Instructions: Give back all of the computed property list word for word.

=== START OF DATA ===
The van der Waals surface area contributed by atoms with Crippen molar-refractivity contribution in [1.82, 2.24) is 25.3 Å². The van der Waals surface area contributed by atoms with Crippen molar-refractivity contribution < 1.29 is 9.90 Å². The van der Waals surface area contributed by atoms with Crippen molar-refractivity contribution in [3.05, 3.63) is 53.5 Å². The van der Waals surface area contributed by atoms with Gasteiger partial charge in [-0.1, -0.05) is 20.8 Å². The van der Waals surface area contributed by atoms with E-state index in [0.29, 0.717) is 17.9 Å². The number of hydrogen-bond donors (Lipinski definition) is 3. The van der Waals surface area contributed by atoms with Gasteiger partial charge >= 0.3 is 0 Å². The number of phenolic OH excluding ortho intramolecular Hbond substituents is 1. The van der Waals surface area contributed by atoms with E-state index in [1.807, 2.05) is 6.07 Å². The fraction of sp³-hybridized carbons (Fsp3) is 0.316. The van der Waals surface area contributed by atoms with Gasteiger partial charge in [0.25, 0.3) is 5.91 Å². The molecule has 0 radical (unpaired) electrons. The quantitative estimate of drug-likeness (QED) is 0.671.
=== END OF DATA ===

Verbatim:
The van der Waals surface area contributed by atoms with Crippen molar-refractivity contribution in [1.82, 2.24) is 25.3 Å². The van der Waals surface area contributed by atoms with Crippen molar-refractivity contribution < 1.29 is 9.90 Å². The van der Waals surface area contributed by atoms with Crippen molar-refractivity contribution in [3.05, 3.63) is 53.5 Å². The van der Waals surface area contributed by atoms with Gasteiger partial charge in [-0.1, -0.05) is 20.8 Å². The van der Waals surface area contributed by atoms with E-state index in [0.29, 0.717) is 17.9 Å². The number of hydrogen-bond donors (Lipinski definition) is 3. The van der Waals surface area contributed by atoms with Gasteiger partial charge >= 0.3 is 0 Å². The number of phenolic OH excluding ortho intramolecular Hbond substituents is 1. The van der Waals surface area contributed by atoms with E-state index in [1.807, 2.05) is 6.07 Å². The fraction of sp³-hybridized carbons (Fsp3) is 0.316. The van der Waals surface area contributed by atoms with Gasteiger partial charge in [0.25, 0.3) is 5.91 Å². The molecule has 0 radical (unpaired) electrons. The quantitative estimate of drug-likeness (QED) is 0.671.